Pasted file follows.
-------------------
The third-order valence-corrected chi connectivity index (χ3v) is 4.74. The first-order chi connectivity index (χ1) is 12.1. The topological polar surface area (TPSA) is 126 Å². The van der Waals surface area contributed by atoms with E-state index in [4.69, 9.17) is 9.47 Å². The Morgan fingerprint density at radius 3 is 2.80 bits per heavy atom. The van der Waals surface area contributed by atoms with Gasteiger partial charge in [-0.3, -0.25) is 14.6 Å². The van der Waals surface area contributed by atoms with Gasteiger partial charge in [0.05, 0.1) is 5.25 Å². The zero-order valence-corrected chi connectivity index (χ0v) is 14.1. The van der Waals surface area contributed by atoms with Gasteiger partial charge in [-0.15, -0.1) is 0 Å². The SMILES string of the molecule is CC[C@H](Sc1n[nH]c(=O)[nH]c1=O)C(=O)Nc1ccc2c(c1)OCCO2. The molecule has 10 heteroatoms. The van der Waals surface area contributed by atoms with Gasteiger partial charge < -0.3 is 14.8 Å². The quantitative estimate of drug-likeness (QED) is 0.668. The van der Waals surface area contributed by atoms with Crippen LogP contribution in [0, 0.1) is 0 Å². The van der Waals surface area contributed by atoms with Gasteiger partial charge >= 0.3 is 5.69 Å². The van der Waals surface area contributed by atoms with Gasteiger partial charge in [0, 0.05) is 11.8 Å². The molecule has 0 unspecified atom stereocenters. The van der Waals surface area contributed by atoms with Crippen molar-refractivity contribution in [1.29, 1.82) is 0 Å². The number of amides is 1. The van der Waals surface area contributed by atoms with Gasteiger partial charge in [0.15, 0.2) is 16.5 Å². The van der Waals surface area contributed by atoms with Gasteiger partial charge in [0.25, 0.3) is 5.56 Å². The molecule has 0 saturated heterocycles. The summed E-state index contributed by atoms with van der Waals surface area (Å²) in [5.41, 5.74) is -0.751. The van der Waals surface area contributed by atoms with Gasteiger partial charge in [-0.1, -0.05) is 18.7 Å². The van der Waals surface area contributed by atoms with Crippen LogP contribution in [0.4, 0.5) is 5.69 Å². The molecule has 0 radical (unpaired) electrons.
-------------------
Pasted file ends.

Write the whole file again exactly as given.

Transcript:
The third-order valence-corrected chi connectivity index (χ3v) is 4.74. The first-order chi connectivity index (χ1) is 12.1. The topological polar surface area (TPSA) is 126 Å². The van der Waals surface area contributed by atoms with E-state index in [4.69, 9.17) is 9.47 Å². The Morgan fingerprint density at radius 3 is 2.80 bits per heavy atom. The van der Waals surface area contributed by atoms with Gasteiger partial charge in [-0.3, -0.25) is 14.6 Å². The van der Waals surface area contributed by atoms with Gasteiger partial charge in [0.05, 0.1) is 5.25 Å². The zero-order valence-corrected chi connectivity index (χ0v) is 14.1. The van der Waals surface area contributed by atoms with Gasteiger partial charge in [-0.15, -0.1) is 0 Å². The SMILES string of the molecule is CC[C@H](Sc1n[nH]c(=O)[nH]c1=O)C(=O)Nc1ccc2c(c1)OCCO2. The molecule has 10 heteroatoms. The van der Waals surface area contributed by atoms with Gasteiger partial charge < -0.3 is 14.8 Å². The quantitative estimate of drug-likeness (QED) is 0.668. The van der Waals surface area contributed by atoms with Crippen LogP contribution in [0, 0.1) is 0 Å². The van der Waals surface area contributed by atoms with Gasteiger partial charge >= 0.3 is 5.69 Å². The van der Waals surface area contributed by atoms with Gasteiger partial charge in [0, 0.05) is 11.8 Å². The molecule has 0 unspecified atom stereocenters. The van der Waals surface area contributed by atoms with Crippen molar-refractivity contribution in [1.29, 1.82) is 0 Å². The number of amides is 1. The van der Waals surface area contributed by atoms with Gasteiger partial charge in [0.15, 0.2) is 16.5 Å². The van der Waals surface area contributed by atoms with Gasteiger partial charge in [0.25, 0.3) is 5.56 Å². The molecule has 0 saturated heterocycles. The summed E-state index contributed by atoms with van der Waals surface area (Å²) in [5.41, 5.74) is -0.751. The van der Waals surface area contributed by atoms with Gasteiger partial charge in [-0.1, -0.05) is 18.7 Å². The van der Waals surface area contributed by atoms with Crippen LogP contribution in [0.4, 0.5) is 5.69 Å². The molecule has 0 radical (unpaired) electrons.